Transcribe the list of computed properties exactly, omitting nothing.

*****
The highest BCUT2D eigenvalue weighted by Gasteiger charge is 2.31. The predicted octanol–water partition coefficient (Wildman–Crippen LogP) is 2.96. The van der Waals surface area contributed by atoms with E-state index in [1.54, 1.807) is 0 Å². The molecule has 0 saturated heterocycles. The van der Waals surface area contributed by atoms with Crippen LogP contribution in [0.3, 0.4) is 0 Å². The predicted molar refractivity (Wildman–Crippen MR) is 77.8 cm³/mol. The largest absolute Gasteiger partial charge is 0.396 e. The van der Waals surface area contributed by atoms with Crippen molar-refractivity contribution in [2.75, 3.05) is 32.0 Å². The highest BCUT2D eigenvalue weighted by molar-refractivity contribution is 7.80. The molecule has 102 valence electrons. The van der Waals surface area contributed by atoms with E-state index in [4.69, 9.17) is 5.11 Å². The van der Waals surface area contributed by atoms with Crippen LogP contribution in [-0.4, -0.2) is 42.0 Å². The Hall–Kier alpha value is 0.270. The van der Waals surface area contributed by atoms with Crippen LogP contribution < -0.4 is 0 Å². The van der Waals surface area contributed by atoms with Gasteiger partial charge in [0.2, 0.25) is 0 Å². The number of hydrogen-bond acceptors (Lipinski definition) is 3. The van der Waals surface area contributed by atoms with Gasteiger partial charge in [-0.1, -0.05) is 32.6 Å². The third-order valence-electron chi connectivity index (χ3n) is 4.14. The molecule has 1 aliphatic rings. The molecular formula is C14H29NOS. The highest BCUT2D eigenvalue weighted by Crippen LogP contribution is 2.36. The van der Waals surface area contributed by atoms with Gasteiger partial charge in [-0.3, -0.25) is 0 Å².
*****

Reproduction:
The highest BCUT2D eigenvalue weighted by Gasteiger charge is 2.31. The predicted octanol–water partition coefficient (Wildman–Crippen LogP) is 2.96. The van der Waals surface area contributed by atoms with E-state index in [1.54, 1.807) is 0 Å². The molecule has 0 saturated heterocycles. The van der Waals surface area contributed by atoms with Crippen LogP contribution in [0.3, 0.4) is 0 Å². The predicted molar refractivity (Wildman–Crippen MR) is 77.8 cm³/mol. The largest absolute Gasteiger partial charge is 0.396 e. The van der Waals surface area contributed by atoms with Crippen molar-refractivity contribution in [2.75, 3.05) is 32.0 Å². The highest BCUT2D eigenvalue weighted by molar-refractivity contribution is 7.80. The molecule has 102 valence electrons. The van der Waals surface area contributed by atoms with E-state index in [4.69, 9.17) is 5.11 Å². The van der Waals surface area contributed by atoms with Crippen LogP contribution in [-0.4, -0.2) is 42.0 Å². The Hall–Kier alpha value is 0.270. The van der Waals surface area contributed by atoms with Crippen LogP contribution < -0.4 is 0 Å². The van der Waals surface area contributed by atoms with Gasteiger partial charge in [0.2, 0.25) is 0 Å². The number of hydrogen-bond acceptors (Lipinski definition) is 3. The van der Waals surface area contributed by atoms with Gasteiger partial charge in [-0.1, -0.05) is 32.6 Å². The third-order valence-electron chi connectivity index (χ3n) is 4.14. The molecule has 1 aliphatic rings. The molecular formula is C14H29NOS. The highest BCUT2D eigenvalue weighted by Crippen LogP contribution is 2.36. The van der Waals surface area contributed by atoms with Gasteiger partial charge in [-0.3, -0.25) is 0 Å².